CARSON CITY — The Nevada Supreme Court has reversed a lower court decision that maintained the parental rights of a Las Vegas couple awaiting trial in the killing of a 17-year-old girl.
Rather than rule for the termination of rights, however, the high court’s unanimous Thursday decision ordered a full evidentiary hearing into the case with instructions on how to proceed.
The court said that in a case where a parent is imprisoned pending a criminal trial, an effort to terminate rights can include the introduction of evidence of the crime charged to the extent the commission of the crime bears on the existence of parental fault in the care of the child.
The order also said that “clear and convincing evidence that the parent committed such a crime may appropriately serve as a basis to terminate his or her parental rights.”
The case involves parents Gabriel Wayne Yates and Anne Marie Osburn, who are charged with first-degree murder and kidnapping in the 2008 death of 17-year-old Nichole Yegge.
The two were arrested when their daughter was less than 1 month old.
Both parents are scheduled to go to trial later this year, and both remain in jail.
The child, identified only as R.Y., has been living with her maternal aunt and uncle in Tennessee since infancy.
Several years after the criminal charges were filed, the Clark County Department of Family Services filed to terminate the couple’s parental rights so the child could be adopted by her aunt and uncle.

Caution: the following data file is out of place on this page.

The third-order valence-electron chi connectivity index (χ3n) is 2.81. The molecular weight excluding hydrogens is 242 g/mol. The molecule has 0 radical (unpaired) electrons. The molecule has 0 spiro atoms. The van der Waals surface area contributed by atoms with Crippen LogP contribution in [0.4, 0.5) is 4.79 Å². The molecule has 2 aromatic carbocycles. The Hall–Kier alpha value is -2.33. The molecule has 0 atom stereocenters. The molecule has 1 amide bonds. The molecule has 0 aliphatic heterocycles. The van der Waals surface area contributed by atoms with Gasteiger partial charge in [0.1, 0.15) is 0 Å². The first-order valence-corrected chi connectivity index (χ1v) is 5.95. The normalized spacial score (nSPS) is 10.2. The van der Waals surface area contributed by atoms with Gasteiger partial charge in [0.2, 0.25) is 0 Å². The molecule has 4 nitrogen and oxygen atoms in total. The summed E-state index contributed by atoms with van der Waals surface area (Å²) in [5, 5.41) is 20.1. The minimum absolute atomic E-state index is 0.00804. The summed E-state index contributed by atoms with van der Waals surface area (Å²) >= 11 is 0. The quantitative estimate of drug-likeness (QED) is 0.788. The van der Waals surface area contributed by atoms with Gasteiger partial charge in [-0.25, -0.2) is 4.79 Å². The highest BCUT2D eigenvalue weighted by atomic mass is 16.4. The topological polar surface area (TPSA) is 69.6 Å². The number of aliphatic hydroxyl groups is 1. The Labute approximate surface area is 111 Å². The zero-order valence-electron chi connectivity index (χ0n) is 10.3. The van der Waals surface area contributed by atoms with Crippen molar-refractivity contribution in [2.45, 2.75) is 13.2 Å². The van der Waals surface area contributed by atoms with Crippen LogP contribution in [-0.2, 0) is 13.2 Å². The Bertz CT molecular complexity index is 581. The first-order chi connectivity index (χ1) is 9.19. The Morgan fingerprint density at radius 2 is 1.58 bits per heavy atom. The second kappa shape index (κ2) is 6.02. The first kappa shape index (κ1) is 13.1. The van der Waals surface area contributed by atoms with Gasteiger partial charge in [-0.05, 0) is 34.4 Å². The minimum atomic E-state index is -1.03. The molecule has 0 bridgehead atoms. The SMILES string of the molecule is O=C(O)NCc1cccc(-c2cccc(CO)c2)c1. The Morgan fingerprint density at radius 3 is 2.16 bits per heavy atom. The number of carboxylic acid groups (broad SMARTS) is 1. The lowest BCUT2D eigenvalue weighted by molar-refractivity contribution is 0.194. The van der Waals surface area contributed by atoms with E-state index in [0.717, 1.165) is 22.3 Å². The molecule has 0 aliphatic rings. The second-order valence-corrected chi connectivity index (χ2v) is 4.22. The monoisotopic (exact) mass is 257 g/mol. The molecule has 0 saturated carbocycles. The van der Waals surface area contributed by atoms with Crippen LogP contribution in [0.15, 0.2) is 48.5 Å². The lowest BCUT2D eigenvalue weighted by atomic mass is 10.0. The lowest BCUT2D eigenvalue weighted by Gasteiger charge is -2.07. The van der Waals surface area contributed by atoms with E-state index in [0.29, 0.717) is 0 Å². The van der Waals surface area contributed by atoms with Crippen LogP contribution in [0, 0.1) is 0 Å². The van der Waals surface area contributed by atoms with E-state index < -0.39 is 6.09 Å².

The district court found that the agency carried its burden of proving that R.Y.’s best interests would be served by termination. But the court found that child and family services had failed to demonstrate parental fault and so declined to terminate their rights.
The child and family services agency appealed to the Supreme Court.
The Supreme Court noted that the district court correctly found that the parents did not “neglect” the child because, while in jail, they do not have custody of her.
And given the presumption of innocence to which the parents are entitled, “the existence of the state’s criminal allegations is not alone sufficient to establish parental fault,” the court said.
But the court said child and family services is entitled to present evidence that the parents engaged in “conduct toward a child of a physically, emotionally or sexually cruel or abusive nature” to establish parental fault.
The court said there is evidence in the record on appeal that may establish parental fault on these grounds, including a police report indicating that the police followed Yates to the victim’s grave site and that Osburn told a third party she had strangled the victim.
At the rehearing, the court said Child and Family Services must specify the factual and legal bases on which it seeks to terminate parental rights and enumerated other instructions on how the matter must be handled by the district court.
Contact Capital Bureau reporter Sean Whaley at firstname.lastname@example.org or 775-687-3900. Follow him on Twitter @seanw801.